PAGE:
Washington — The Supreme Court will take up a momentous fight over parties manipulating electoral districts to gain partisan advantage in a case that could affect the balance of power between Democrats and Republicans across the United States.
At issue is whether Republican lawmakers in Wisconsin drew legislative districts that favored their party and were so out of whack with the state’s political breakdown that they violated the constitutional rights of Democratic voters.
It will be the high court’s first case in more than a decade on what’s known as partisan gerrymandering. A lower court struck down the districts as unconstitutional last year.
The justices won’t hear the arguments until the fall, but the case has already taken on a distinctly ideological, if not partisan, tone. Just 90 minutes after justices announced Monday that they would hear the case, the five more conservative justices voted to halt a lower court’s order to redraw the state’s legislative districts by November, in time for next year’s elections.
The four more liberal justices, named to the court by Democrats, would have let the new line-drawing proceed even as the court considers the issue.
That divide could be significant. One factor the court weighs in making such decisions is which side seems to have a better chance of winning.
Republicans who control the state legislature assured the court that they could draw new maps in time for the 2018 elections, if the court strikes down the districts. If the state wins, there’ll be no need for new districts.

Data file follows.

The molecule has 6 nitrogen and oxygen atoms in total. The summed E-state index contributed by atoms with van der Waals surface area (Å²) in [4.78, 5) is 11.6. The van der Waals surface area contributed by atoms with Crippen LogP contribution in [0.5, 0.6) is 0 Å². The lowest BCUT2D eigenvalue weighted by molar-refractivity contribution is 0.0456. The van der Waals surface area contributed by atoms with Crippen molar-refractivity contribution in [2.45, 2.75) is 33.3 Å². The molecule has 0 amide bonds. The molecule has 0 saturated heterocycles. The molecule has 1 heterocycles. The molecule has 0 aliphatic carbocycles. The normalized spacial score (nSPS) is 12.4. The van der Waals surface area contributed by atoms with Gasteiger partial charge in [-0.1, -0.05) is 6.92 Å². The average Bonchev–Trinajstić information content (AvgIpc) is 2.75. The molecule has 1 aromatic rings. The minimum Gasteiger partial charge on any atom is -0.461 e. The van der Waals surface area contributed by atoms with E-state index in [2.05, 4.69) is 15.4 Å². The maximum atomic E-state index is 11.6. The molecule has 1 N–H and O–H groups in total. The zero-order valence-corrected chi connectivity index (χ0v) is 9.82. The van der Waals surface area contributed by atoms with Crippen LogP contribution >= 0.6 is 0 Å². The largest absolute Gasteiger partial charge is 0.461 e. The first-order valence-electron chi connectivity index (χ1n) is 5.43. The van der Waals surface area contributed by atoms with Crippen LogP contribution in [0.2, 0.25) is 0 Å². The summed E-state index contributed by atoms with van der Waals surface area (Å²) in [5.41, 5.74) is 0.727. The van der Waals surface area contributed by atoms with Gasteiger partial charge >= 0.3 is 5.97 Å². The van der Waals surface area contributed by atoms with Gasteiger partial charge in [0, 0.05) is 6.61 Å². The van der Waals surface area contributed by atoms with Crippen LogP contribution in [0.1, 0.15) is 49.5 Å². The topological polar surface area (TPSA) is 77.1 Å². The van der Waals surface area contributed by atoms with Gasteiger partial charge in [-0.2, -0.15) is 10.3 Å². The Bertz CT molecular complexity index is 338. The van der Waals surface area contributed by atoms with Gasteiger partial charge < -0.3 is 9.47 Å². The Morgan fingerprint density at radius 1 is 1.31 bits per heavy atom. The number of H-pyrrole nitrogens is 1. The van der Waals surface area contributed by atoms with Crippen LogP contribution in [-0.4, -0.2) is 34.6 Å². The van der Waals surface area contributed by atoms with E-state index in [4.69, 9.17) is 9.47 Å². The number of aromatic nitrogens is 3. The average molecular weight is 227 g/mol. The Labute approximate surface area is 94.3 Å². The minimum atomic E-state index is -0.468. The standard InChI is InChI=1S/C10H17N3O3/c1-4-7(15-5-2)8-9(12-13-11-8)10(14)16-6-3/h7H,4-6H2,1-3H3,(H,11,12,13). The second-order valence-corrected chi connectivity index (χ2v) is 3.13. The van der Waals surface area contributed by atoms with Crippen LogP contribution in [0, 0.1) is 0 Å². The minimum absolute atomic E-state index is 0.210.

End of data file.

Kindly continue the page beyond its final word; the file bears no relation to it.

Democrats hope a favorable decision will help them cut into Republican electoral majorities. Election law experts say the case is the best chance yet for the high court to put limits on what lawmakers may do to gain a partisan advantage in creating political district maps.
Both parties have tried to get the largest partisan edge when they control redistricting. Yet Democrats are more supportive of having courts rein in extreme districting plans, mainly because Republicans control more legislatures and drew districts after the 2010 census that enhanced their advantage in those states and in the House of Representatives.
The Supreme Court has never struck down districts because they are unfairly partisan. Similar lawsuits are pending in Maryland, where Democrats dominate, and North Carolina, where Republicans have a huge edge in the congressional delegation and the state legislature.
Wisconsin Republicans drew the maps in 2011 after they took full control of state government in the 2010 elections. Under those maps in 2012, Republicans captured 61 percent of state assembly seats while winning 48.6 percent of the statewide vote.
Other court rulings
■The Supreme Court on Monday struck down part of a law that bans offensive trademarks, ruling in favor of an Asian-American rock band called the Slants and giving a major boost to the Washington Redskins in their separate legal fight over the team name.
The justices were unanimous in saying that the 71-year-old trademark law barring disparaging terms infringes free speech rights.
■The Supreme Court ruled Monday that Muslim men detained after the Sept. 11 attacks can’t sue top U.S. law enforcement officials.
The justices by a 4-2 vote ended a long-running lawsuit against former Attorney General John Ashcroft, former FBI Director Robert Mueller and other top Bush administration officials. The suit was filed by Muslim men who were detained for months in harsh conditions in a Brooklyn jail after the 2001 attacks on the World Trade Center and the Pentagon.
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